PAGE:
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The Best Baby Nasal Aspirators for Stuffy Noses

Does your little one have the sniffles? Don’t fret—a baby nasal aspirator can save the day
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Updated January 4, 2024
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The joys of new parenthood are too numerous to count, but there will come a time when it’s necessary to engage in some less pleasant parental activities. And while you might already know all about those messy diaper changes, there’s also the task of blowing baby’s nose for them. According to Jack Maypole, MD, a clinical associate professor of pediatrics at Boston University School of Medicine, children can have up to 12 colds in the first year of life alone, and congestion comes with the territory. And while there’s no need to panic over every little sniffle, children aren’t developmentally able to blow their nose until age 2, which means clearing up that stuffy nose falls to you.

Have no fear, though: When used correctly, a nasal aspirator can help baby breathe easier. (As always, talk to your pediatrician if you’re concerned about baby’s congestion or if it seems to linger.) But with all the options out there to choose from, how do you know which is the best nasal aspirator for your family? Below, we outlined our favorite options for babies and toddlers—plus, find out how to use different types of nasal aspirators.

How We Chose the Best Baby Nasal Aspirators

To simplify your search for the best baby nasal aspirator, we did the bulk of the research for you, so you don’t have to spend hours scrolling through options. Here are the steps we took to create our roundup:

  • We chatted with a pediatrician to learn more about baby congestion and to understand essential features and safety considerations to keep top of mind.
  • We leveraged our familiarity with leading baby brands and online retailers to ensure items are from reliable manufacturers.
  • We considered a list of factors when sourcing nasal aspirators, including ease of use, quality, value, size and, of course, safety features.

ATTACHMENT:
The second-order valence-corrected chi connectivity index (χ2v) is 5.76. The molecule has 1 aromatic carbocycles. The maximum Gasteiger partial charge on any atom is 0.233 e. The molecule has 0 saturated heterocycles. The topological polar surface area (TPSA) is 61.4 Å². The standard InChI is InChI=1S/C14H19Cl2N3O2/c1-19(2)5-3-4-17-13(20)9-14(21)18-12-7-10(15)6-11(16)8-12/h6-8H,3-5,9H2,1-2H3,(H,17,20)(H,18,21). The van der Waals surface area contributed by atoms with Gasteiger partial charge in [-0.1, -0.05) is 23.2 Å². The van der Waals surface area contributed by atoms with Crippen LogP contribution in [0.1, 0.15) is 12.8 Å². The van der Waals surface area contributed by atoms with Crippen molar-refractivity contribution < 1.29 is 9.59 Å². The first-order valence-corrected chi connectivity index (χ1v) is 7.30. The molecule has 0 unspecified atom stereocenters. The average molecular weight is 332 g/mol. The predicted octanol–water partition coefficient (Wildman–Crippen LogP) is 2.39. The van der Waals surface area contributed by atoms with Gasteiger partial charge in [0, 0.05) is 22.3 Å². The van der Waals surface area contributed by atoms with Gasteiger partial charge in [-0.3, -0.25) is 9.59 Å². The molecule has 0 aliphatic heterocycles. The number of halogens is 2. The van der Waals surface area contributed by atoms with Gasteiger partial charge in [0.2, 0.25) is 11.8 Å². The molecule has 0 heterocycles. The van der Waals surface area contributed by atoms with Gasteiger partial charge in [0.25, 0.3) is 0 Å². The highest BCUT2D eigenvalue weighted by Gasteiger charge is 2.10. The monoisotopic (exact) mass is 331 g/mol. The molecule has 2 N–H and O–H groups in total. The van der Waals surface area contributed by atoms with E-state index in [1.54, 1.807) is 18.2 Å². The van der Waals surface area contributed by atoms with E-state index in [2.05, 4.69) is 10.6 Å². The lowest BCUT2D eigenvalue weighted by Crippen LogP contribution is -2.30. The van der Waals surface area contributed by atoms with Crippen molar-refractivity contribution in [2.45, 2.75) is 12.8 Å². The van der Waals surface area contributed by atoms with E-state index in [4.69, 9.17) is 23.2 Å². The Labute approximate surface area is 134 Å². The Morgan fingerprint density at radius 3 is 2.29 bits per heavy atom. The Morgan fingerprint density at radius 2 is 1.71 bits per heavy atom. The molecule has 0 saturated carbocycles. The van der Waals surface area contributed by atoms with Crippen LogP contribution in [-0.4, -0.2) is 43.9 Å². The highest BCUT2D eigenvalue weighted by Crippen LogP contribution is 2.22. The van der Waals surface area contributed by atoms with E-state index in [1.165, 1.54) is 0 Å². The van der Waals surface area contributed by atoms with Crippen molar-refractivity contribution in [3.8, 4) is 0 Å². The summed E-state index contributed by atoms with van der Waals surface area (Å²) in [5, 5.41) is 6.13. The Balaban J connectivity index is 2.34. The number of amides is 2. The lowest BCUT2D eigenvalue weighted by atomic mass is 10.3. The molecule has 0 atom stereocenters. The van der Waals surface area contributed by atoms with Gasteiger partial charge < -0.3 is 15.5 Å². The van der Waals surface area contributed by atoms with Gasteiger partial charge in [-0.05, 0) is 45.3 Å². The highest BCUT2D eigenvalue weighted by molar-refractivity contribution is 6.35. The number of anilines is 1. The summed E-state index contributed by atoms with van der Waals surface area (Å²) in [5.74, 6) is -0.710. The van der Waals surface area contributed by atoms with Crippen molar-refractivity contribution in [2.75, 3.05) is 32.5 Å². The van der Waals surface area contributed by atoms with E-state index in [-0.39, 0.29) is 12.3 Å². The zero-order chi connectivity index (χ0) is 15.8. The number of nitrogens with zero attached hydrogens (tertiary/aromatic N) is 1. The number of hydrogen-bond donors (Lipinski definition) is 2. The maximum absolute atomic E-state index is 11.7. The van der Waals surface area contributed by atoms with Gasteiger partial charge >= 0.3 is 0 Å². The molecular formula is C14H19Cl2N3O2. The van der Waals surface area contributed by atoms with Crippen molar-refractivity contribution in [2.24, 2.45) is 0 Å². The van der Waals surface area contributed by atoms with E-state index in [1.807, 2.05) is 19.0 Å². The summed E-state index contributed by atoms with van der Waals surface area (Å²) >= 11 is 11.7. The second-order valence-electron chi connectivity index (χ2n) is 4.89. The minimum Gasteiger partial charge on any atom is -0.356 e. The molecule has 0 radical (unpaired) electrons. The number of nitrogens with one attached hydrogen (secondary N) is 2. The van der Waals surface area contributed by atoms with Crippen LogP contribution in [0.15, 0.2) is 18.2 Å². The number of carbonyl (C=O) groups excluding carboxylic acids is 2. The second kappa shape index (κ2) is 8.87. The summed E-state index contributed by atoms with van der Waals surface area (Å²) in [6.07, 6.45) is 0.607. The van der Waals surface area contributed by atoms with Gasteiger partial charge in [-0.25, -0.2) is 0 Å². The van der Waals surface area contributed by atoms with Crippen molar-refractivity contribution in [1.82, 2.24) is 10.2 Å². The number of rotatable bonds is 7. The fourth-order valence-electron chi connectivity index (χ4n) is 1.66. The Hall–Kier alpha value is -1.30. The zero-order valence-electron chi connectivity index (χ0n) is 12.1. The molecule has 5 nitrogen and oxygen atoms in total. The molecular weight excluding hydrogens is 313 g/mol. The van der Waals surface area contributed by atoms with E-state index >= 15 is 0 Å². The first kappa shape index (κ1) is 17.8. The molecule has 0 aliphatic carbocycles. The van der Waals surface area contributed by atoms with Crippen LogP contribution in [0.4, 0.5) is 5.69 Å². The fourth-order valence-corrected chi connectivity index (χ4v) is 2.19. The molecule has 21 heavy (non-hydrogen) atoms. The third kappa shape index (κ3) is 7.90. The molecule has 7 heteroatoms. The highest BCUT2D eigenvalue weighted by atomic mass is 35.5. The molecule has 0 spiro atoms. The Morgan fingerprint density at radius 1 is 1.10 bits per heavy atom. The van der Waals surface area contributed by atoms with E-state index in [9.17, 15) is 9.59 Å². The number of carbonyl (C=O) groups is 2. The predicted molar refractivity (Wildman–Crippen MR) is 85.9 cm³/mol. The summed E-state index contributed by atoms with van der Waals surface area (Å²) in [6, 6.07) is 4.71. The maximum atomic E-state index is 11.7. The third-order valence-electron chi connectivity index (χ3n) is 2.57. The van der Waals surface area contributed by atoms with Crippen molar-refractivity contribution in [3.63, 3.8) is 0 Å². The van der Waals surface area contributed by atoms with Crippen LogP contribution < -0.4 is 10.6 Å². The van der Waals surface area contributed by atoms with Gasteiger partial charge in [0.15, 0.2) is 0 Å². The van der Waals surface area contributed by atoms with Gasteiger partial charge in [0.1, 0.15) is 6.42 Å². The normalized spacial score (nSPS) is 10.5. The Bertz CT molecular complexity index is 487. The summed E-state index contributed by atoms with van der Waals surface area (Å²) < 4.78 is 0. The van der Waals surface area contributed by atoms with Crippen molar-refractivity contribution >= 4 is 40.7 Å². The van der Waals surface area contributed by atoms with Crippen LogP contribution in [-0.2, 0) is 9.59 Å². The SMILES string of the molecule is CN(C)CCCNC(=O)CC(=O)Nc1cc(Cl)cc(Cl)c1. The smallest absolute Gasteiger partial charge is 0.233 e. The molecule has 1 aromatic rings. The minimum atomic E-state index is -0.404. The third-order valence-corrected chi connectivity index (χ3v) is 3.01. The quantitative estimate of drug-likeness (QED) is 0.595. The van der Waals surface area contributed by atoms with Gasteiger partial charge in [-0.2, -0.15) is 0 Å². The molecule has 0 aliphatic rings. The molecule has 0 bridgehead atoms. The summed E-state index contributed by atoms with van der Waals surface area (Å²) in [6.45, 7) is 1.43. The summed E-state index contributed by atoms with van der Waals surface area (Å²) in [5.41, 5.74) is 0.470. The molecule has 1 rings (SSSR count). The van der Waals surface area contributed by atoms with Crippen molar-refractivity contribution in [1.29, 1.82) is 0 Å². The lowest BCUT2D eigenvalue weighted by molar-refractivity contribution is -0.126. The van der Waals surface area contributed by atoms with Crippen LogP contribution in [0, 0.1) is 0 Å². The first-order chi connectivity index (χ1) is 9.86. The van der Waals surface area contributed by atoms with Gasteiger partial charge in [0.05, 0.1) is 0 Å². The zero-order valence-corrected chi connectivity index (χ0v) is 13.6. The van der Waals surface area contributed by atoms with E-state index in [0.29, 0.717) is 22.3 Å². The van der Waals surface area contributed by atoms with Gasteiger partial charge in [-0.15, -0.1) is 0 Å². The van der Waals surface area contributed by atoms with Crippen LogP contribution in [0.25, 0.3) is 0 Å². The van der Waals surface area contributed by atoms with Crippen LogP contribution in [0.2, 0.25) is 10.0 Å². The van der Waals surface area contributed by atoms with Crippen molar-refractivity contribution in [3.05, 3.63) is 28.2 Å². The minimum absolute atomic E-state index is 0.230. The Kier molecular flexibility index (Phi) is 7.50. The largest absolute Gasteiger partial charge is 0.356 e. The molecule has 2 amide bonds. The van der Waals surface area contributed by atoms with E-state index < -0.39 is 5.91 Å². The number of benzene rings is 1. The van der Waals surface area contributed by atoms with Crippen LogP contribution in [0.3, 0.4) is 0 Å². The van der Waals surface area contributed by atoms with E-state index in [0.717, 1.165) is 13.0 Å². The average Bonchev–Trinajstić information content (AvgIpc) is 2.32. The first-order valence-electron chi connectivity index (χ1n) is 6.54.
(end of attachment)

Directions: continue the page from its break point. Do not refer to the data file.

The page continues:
• We also read user reviews to get the lowdown on how these products have worked for real families and didn’t consider anything with less than an average four-star rating.

Editorial integrity is at the heart of everything we publish. Read about how The Bump develops and reviews all articles, including product reviews.

Best Baby Nasal Aspirators

Overall best baby nasal aspirator

What We Love
  • Two adjustable nasal tips
  • Easy to clean
Things To Consider
  • Some parents report that the suction isn’t strong enough

Braun is one of the most trusted health and wellness brands on the market, so it’s no surprise that we’re a big fan of their electric baby nasal aspirator. It includes two different-sized silicone tips (a smaller one that’s especially good for infants, and a larger one for toddlers). You can toggle between high and low levels of power that offer either surface-level suction or deeper clearage. Plus, there’s an auto shut-off for safety when releasing either suction button. The ergonomic design makes it comfortable to hold, and the motor is quiet enough to use even while baby is sleeping. When you’re done, just detach the nasal tips and collection cup for easy cleaning in the dishwasher.

Dimensions: 4.5" (L) x 2.5" (W) x 6.7" (H) | Batteries needed: Yes | Dishwasher-safe: Yes (aspirator tips and reservoir)

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Best oral suction baby nasal aspirator

Frida Baby NoseFrida Nasal Aspirator
Image: Target
What We Love
  • Disposable filters keep things hygienic
  • Easy to clean
  • Affordable price point
Things To Consider
  • Some parents report that the mouthpiece comes off

When a case of the sniffles hits, you’ll want to have the Fridababy NoseFrida Snotsucker nasal aspirator in your arsenal. Created by doctors, this oral suction model has a tube-like aspirator that’s both gentle and effective. But what makes it a top-pick baby nasal aspirator? The NoseFrida creates a seal on the outside of baby’s nostril, allowing you to gently remove mucus while controlling the suction speed and intensity. The single-use hygiene disposable filters keep bacteria and germs from entering your mouth, while a clear tube lets you see how much mucus you’ve removed from baby’s nose (which is weirdly satisfying). Bonus: The aspirator is easy to disassemble and clean—it’s even top-rack dishwasher-safe!